As a small aside, that is also very true for Gnome Shell as well. Maybe that is true for all "mature DE"s?

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    Quote Originally Posted by Hamish Wilson View Post
    I did try out KDE after admittedly avoiding it for a long time, and was not all that impressed. I am personally not all that fond of it's visual style, a subjective complaint I know, but I was also not that impressed with it's lauded customization.
    Anything in particular that you didn't like about it's visual style? It's rather flexible in being able to change it from it's default looks, particularly when using Qt-Curve.

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    Quote Originally Posted by Luke_Wolf View Post
    Anything in particular that you didn't like about it's visual style? It's rather flexible in being able to change it from it's default looks, particularly when using Qt-Curve.
    I just do not really like the QT look - do not really know why, and I agree that it is a very superficial complaint. For the record, I am not that fond of how Windows 7 looks either, and they look kind of similar.

    I could probably change it to suit my liking, but with Xfce I do not have to as much.

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    I can honestly say boo to this. I've been running Gnome as a DE for as long as as I've used Linux, and I spazzed a bit when Ubuntu 12.04 came along. That is, before I figured out the fallback mode was there.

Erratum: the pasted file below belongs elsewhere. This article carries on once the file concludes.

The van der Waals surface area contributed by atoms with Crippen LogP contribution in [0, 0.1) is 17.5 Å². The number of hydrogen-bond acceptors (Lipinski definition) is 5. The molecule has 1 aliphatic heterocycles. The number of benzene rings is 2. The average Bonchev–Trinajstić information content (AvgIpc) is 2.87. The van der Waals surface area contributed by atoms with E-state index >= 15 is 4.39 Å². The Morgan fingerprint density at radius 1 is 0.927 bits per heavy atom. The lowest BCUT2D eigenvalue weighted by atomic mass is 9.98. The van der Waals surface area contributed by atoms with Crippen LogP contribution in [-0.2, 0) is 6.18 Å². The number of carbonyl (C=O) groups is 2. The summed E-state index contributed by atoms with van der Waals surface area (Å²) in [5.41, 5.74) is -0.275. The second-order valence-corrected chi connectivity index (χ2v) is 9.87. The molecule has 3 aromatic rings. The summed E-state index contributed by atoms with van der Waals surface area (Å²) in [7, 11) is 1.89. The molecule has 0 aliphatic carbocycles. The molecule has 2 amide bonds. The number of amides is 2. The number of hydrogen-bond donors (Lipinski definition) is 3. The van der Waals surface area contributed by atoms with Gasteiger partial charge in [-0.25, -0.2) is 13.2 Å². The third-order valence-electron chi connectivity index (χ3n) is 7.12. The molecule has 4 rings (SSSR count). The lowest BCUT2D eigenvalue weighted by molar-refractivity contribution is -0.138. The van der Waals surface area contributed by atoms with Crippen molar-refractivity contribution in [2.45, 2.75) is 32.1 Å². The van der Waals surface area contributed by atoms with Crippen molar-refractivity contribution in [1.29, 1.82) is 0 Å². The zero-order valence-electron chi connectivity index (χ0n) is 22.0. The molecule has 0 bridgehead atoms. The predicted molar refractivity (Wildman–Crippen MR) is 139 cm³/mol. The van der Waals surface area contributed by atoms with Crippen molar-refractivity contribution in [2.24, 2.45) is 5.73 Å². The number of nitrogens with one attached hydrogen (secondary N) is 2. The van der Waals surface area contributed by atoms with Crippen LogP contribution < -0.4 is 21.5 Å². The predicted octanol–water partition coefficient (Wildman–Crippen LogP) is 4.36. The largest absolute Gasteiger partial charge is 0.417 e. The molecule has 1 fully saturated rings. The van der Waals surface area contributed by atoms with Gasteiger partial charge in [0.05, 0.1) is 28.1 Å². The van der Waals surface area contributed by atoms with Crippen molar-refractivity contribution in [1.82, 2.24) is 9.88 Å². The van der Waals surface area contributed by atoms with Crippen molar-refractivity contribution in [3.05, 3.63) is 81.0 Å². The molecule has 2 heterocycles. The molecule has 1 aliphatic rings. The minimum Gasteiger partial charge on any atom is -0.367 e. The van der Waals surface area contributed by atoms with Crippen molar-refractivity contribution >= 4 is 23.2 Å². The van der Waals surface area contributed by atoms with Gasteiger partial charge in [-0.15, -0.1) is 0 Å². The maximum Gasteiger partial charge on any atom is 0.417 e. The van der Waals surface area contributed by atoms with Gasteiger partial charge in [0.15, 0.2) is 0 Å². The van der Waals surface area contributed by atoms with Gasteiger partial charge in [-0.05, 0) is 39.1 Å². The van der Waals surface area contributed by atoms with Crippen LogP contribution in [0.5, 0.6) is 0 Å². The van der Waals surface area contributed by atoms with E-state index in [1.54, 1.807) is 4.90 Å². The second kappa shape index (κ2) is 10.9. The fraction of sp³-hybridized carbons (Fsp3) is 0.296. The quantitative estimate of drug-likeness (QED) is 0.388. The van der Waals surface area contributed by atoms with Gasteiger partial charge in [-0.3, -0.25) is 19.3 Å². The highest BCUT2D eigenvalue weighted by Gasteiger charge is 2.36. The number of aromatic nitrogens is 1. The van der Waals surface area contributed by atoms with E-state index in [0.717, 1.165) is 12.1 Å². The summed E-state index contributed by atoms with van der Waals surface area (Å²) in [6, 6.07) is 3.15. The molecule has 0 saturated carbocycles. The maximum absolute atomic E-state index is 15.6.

I intend to stick to the LTR here as its supposed to be supported for five years, which I assume means I won't be forced to change my entire workflow or learn a new desktop environment. And that's what this is really all about. Taking an Apple-like "here, this is the new, better way to do things and you're going to start doing it now" methodology rubs people the wrong way. There is a reason people want to stick with classic Gnome. And all else notwithstanding, "I prefer GNOME" is all the reason anyone needs.

    Personally, I'd love to be able to install GNOME 2.X as a DE if I could. But somebody somewhere decided that I shouldn't be able to do that anymore. Enter MATE. And Cinnamon. And a few other similar projects, I'm sure.

    So please, don't lock out the way your users like to do their work. Give us what we want, not what you want us to want.

  10. #10
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    I was pissed when Ubuntu dropped Gnome 2 in favor of some half-baked unity desktop.

    They are trying to be imitate apple's desktop from the looks of the window manager.. and it's worse than OSX.

    I understood and hated the gnome developers taking features away. But what Ubuntu did was much worse.
    They go and pull the rug out from under everyone and expect the users to learn this new flaky desktop environment that has less functionality and fewer options than Gnome had.